No, if you lie to investigators investigating whether you previously broke the law, that’s a separate charge. And this is so obvious that it cannot possibly be an argument made in good faith.
Berman sentenced D’Souza to eight months of halfway-house confinement, a form of detention that requires the defendant to spend the nighttime hours in a spartan, dormitory-type facility but to work in the local community during the day.
Oh, the horrors of dodging federal prison. Oh, the trauma of a spartan, dormitory-type facility that lets you leave. Surely, no white-collar criminal has ever been subjected to such wounding behavior.
[H]ad D’Souza been given the 10-to-16-month sentence prosecutors urged, he’d have been sent to a minimum-security prison camp with other low-level offenders. A halfway house, by contrast, is a way station for serious criminals: murderers, rapists, gang-bangers, big-time drug traffickers, and the like.
He barely made it out alive, such was his “anxiety.”
D’Souza, it turns out, was relieved to find that his companions comported themselves with civility.
We’ve very close to McCarthy declaring D’Souza to be the next Jesus, at this point. Has a man ever suffered as D’Souza has suffered, being put in a halfway house in a “rundown” part of San Diego, all over a sum so petty ($20,000? We have laws for amounts that small?) that only a loathsome poor person would get excited over?
But it was all for a good cause. For from this, the person who never saw a cockroach fart without believing it part of the Grand Liberal Design came away with the best present his government could ever give him: A brand-new conspiracy theory.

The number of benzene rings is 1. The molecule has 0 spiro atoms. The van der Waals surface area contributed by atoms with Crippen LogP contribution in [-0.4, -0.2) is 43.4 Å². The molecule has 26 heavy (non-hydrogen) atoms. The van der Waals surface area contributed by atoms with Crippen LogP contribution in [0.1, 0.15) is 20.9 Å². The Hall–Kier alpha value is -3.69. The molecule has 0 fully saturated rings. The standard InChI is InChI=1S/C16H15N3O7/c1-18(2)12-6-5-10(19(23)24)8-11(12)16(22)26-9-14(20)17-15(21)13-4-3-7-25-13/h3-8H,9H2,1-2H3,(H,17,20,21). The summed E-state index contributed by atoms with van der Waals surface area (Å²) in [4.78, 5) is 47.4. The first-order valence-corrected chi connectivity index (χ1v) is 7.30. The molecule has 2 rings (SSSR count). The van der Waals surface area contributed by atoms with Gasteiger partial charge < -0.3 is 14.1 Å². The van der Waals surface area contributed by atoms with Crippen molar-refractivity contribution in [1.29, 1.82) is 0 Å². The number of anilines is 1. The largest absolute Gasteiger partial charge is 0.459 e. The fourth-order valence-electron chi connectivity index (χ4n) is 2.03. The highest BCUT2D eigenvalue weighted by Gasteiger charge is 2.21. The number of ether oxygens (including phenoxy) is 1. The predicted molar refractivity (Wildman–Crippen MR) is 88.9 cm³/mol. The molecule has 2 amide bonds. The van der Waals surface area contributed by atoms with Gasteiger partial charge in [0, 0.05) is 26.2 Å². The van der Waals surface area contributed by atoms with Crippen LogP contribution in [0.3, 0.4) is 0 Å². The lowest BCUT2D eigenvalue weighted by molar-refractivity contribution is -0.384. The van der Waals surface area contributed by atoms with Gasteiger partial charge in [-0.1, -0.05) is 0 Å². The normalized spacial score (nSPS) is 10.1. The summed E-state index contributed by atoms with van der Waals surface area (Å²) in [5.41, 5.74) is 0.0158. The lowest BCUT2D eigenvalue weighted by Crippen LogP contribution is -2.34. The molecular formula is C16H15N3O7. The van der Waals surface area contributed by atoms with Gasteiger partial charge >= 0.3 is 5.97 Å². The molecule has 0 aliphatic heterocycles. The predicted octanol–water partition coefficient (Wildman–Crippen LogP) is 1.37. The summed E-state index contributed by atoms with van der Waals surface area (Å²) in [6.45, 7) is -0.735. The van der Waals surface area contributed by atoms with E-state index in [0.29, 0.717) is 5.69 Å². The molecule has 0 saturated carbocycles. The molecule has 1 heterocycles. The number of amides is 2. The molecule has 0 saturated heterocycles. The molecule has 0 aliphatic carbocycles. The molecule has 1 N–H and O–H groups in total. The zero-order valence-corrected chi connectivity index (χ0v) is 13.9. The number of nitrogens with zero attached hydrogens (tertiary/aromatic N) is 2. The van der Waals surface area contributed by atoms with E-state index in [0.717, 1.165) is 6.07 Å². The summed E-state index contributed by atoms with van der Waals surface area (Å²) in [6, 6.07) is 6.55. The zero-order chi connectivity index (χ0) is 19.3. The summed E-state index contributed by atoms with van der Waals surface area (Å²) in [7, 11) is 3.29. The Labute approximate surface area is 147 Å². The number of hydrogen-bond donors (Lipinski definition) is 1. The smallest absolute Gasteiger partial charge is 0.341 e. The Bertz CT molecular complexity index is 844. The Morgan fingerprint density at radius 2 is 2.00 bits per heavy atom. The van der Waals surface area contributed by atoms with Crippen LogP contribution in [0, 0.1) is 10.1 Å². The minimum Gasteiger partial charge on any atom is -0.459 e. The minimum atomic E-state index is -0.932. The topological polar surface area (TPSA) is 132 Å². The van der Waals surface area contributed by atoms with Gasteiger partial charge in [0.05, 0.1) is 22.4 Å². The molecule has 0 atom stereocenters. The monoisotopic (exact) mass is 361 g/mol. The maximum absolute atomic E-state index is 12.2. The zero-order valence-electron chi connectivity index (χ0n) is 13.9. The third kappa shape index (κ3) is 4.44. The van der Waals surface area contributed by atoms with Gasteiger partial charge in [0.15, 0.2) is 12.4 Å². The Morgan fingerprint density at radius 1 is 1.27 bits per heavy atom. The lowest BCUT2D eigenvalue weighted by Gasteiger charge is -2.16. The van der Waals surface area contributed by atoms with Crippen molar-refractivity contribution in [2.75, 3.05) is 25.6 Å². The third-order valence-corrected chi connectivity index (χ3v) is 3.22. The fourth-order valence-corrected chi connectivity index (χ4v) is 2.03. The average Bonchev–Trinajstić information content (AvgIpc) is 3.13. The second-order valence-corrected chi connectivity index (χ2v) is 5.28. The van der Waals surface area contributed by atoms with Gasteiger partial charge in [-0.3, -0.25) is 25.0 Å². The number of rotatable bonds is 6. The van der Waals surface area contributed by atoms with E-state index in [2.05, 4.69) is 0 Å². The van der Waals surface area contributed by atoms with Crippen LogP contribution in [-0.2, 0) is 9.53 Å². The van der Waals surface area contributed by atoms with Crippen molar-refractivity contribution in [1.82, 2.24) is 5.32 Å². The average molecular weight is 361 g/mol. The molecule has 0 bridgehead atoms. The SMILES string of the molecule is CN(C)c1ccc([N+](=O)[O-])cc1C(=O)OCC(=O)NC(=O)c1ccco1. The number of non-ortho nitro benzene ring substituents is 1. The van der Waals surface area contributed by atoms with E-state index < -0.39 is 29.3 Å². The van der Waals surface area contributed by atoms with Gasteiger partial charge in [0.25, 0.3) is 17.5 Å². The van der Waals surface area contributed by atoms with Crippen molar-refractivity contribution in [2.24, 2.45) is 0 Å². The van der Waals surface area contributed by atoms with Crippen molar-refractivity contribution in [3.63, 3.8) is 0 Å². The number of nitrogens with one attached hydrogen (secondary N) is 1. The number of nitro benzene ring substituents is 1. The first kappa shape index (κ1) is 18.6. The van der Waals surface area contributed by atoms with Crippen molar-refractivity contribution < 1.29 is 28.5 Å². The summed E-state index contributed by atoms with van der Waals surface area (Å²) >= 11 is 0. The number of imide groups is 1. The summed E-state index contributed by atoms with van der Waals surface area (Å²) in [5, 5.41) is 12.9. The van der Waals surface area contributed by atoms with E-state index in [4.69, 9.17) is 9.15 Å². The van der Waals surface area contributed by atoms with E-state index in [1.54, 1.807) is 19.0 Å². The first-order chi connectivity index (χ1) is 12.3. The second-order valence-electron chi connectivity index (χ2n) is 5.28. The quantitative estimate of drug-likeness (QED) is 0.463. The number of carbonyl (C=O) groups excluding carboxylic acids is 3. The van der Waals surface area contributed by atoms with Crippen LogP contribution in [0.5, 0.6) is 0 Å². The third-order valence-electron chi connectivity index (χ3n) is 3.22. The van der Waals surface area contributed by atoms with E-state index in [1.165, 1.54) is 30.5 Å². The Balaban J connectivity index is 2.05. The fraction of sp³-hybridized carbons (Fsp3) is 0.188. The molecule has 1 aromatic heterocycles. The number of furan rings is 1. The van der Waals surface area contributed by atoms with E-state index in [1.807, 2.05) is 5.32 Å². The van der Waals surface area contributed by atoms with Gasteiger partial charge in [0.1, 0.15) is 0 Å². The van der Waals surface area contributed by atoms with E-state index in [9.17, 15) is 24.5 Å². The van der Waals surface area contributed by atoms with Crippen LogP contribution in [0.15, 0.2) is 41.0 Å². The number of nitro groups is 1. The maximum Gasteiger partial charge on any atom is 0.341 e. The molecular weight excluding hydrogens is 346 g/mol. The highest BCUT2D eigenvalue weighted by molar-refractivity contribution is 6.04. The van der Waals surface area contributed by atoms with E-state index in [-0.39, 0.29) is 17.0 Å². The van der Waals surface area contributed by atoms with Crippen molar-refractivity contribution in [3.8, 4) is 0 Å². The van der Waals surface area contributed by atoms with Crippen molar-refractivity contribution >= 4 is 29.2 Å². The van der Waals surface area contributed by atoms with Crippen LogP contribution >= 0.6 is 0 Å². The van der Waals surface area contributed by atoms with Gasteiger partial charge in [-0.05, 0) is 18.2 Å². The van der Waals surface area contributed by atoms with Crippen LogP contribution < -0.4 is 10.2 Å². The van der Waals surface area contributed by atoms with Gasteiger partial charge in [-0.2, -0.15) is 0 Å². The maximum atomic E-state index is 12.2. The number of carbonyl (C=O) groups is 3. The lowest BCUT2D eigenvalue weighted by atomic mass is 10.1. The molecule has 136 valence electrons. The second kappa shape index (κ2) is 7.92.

D’Souza’s time spent with criminals has revealed for him a symmetry between the operations of gangs and those of progressives, particularly in proceeding through the stages of theft from plan, through recruitment and rationalization, and finally on to cover-up.
There ya go. We’re done here. There’s other words there. I don’t care.
Again, if there was ever a time when I paid even a little attention to the actual, bona-fide thoughts of Dinesh D’Souza, it was many theories ago. I’m going to assume he really did write a book and this isn’t all an elaborate put-on, because he seems the sort of person who would write about how his time served for a felony conviction taught him that the conspiracy against him is, if anything, even worse than he thought.
But can we talk for a moment about the steep and steepening decline of the supposedlegitimate conservative brain trust? Conspiracy theory hokum of the sort that D’Souza peddles used to be—at least, to my memory—the stuff of the marginalized fringe, not the stuff that people at political “Institutes” would furrow their brows over and point to as evidence that oh yes, there’s mischief afoot. There is a direct line between theNational Review becoming terrible—not the white-supremacy bits, but the wide-eyed spiteful gullibility and ludicrously argued nonsense bits—and Donald Trump. And Sarah Palin. And Ben Carson. And all the other lunatics wandering around with their asinine conspiracy theories about military exercises in Texas, or secret Muslim plans to trick us into sharia’ing ourselves, or “climate change isn’t happening because it’s cold out today,” or any of the rest of it.
People seem to be surprised that Donald Trump, for example, can say outrageous and provably false things and it only makes his poll numbers go up. Why is this the slightest bit surprising? This is the base, and the punditry. It would not exist without conspiracy theories to stoke omnipresent fantasies of persecution. Those theories would not be the stuff of the presidential campaign trail without a new phalanx of nonsense-gibbering pundits willing to be as dishonest as they need to be in order to sound the proper tunes at the proper times. The only known truths are that government is bad and that liberals and minorities are coming to get you, and anyone who can put their hand in and grab hold of that organ can lead the movement in whichever direction they want.